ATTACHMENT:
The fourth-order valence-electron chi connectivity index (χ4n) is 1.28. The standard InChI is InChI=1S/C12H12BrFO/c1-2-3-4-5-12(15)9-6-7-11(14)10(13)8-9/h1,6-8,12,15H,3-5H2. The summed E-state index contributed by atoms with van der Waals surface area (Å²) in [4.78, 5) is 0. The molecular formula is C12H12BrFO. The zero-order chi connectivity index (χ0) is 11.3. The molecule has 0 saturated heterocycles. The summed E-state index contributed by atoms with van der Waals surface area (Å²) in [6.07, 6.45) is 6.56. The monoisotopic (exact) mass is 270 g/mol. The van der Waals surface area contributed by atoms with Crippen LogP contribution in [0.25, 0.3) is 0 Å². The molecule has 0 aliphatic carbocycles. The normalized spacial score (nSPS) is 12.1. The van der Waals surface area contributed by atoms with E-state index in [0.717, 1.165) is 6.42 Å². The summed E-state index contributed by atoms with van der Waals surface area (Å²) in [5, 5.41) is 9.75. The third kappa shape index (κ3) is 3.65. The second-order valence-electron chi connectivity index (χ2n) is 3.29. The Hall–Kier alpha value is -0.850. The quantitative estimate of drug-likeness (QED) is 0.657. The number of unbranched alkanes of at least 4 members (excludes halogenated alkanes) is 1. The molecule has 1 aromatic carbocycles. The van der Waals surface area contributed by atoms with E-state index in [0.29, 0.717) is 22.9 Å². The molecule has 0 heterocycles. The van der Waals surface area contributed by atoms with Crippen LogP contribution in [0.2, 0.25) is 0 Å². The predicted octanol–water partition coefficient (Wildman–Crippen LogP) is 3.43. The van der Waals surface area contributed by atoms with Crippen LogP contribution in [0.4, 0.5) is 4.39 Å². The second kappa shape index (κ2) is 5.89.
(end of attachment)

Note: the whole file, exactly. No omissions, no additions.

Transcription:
The fourth-order valence-electron chi connectivity index (χ4n) is 1.28. The standard InChI is InChI=1S/C12H12BrFO/c1-2-3-4-5-12(15)9-6-7-11(14)10(13)8-9/h1,6-8,12,15H,3-5H2. The summed E-state index contributed by atoms with van der Waals surface area (Å²) in [4.78, 5) is 0. The molecular formula is C12H12BrFO. The zero-order chi connectivity index (χ0) is 11.3. The molecule has 0 saturated heterocycles. The summed E-state index contributed by atoms with van der Waals surface area (Å²) in [6.07, 6.45) is 6.56. The monoisotopic (exact) mass is 270 g/mol. The van der Waals surface area contributed by atoms with Crippen LogP contribution in [0.25, 0.3) is 0 Å². The molecule has 0 aliphatic carbocycles. The normalized spacial score (nSPS) is 12.1. The van der Waals surface area contributed by atoms with E-state index in [0.717, 1.165) is 6.42 Å². The summed E-state index contributed by atoms with van der Waals surface area (Å²) in [5, 5.41) is 9.75. The third kappa shape index (κ3) is 3.65. The second-order valence-electron chi connectivity index (χ2n) is 3.29. The Hall–Kier alpha value is -0.850. The quantitative estimate of drug-likeness (QED) is 0.657. The number of unbranched alkanes of at least 4 members (excludes halogenated alkanes) is 1. The molecule has 1 aromatic carbocycles. The van der Waals surface area contributed by atoms with E-state index in [0.29, 0.717) is 22.9 Å². The molecule has 0 heterocycles. The van der Waals surface area contributed by atoms with Crippen LogP contribution in [0.2, 0.25) is 0 Å². The predicted octanol–water partition coefficient (Wildman–Crippen LogP) is 3.43. The van der Waals surface area contributed by atoms with Crippen LogP contribution in [0.4, 0.5) is 4.39 Å². The second kappa shape index (κ2) is 5.89.